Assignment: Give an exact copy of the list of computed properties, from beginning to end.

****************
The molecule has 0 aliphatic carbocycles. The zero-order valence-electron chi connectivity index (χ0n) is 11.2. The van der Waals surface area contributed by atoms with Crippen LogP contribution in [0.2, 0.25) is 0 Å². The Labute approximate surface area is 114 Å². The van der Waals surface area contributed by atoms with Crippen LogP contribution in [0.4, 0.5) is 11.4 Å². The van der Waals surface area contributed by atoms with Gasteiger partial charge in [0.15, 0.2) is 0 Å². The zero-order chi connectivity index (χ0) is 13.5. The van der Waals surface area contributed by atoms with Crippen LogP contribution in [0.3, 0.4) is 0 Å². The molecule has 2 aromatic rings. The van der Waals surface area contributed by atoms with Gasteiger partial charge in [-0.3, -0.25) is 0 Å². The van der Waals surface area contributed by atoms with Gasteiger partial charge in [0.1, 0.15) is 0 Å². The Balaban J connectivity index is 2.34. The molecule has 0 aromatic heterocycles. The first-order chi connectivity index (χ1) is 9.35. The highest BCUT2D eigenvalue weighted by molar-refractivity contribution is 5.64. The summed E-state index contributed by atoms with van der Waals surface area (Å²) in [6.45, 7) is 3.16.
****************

The molecule has 0 aliphatic carbocycles. The zero-order valence-electron chi connectivity index (χ0n) is 11.2. The van der Waals surface area contributed by atoms with Crippen LogP contribution in [0.2, 0.25) is 0 Å². The Labute approximate surface area is 114 Å². The van der Waals surface area contributed by atoms with Crippen LogP contribution in [0.4, 0.5) is 11.4 Å². The van der Waals surface area contributed by atoms with Gasteiger partial charge in [0.15, 0.2) is 0 Å². The zero-order chi connectivity index (χ0) is 13.5. The van der Waals surface area contributed by atoms with Crippen LogP contribution in [0.3, 0.4) is 0 Å². The molecule has 2 aromatic rings. The van der Waals surface area contributed by atoms with Gasteiger partial charge in [-0.3, -0.25) is 0 Å². The van der Waals surface area contributed by atoms with Gasteiger partial charge in [0.1, 0.15) is 0 Å². The Balaban J connectivity index is 2.34. The molecule has 0 aromatic heterocycles. The first-order chi connectivity index (χ1) is 9.35. The highest BCUT2D eigenvalue weighted by molar-refractivity contribution is 5.64. The summed E-state index contributed by atoms with van der Waals surface area (Å²) in [6.45, 7) is 3.16.